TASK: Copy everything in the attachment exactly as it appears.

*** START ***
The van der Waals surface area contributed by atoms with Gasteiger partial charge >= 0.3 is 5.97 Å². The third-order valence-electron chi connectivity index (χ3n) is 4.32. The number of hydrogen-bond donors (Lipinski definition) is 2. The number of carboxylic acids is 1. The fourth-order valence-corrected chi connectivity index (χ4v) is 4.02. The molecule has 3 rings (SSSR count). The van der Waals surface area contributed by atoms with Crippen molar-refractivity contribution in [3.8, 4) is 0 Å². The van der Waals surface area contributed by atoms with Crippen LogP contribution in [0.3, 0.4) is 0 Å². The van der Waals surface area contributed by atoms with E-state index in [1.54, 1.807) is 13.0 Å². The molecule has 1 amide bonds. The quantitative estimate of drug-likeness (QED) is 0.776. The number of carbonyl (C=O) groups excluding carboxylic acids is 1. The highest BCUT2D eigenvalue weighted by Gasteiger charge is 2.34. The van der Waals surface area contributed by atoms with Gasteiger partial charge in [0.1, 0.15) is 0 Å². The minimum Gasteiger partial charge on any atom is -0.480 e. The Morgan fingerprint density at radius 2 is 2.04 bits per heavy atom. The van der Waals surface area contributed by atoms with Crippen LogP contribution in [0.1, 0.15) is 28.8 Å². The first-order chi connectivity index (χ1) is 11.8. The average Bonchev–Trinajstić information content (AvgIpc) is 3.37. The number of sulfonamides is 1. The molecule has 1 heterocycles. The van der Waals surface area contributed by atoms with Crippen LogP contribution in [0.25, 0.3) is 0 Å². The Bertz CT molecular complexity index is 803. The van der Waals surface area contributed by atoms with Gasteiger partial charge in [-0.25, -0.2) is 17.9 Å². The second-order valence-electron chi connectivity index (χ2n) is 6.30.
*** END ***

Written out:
The van der Waals surface area contributed by atoms with Gasteiger partial charge >= 0.3 is 5.97 Å². The third-order valence-electron chi connectivity index (χ3n) is 4.32. The number of hydrogen-bond donors (Lipinski definition) is 2. The number of carboxylic acids is 1. The fourth-order valence-corrected chi connectivity index (χ4v) is 4.02. The molecule has 3 rings (SSSR count). The van der Waals surface area contributed by atoms with Crippen molar-refractivity contribution in [3.8, 4) is 0 Å². The van der Waals surface area contributed by atoms with Crippen LogP contribution in [0.3, 0.4) is 0 Å². The van der Waals surface area contributed by atoms with E-state index in [1.54, 1.807) is 13.0 Å². The molecule has 1 amide bonds. The quantitative estimate of drug-likeness (QED) is 0.776. The number of carbonyl (C=O) groups excluding carboxylic acids is 1. The highest BCUT2D eigenvalue weighted by Gasteiger charge is 2.34. The van der Waals surface area contributed by atoms with Gasteiger partial charge in [0.1, 0.15) is 0 Å². The minimum Gasteiger partial charge on any atom is -0.480 e. The Morgan fingerprint density at radius 2 is 2.04 bits per heavy atom. The van der Waals surface area contributed by atoms with Crippen LogP contribution in [0.1, 0.15) is 28.8 Å². The first-order chi connectivity index (χ1) is 11.8. The average Bonchev–Trinajstić information content (AvgIpc) is 3.37. The number of sulfonamides is 1. The molecule has 1 heterocycles. The van der Waals surface area contributed by atoms with Crippen LogP contribution in [0.25, 0.3) is 0 Å². The Bertz CT molecular complexity index is 803. The van der Waals surface area contributed by atoms with Gasteiger partial charge in [-0.25, -0.2) is 17.9 Å². The second-order valence-electron chi connectivity index (χ2n) is 6.30.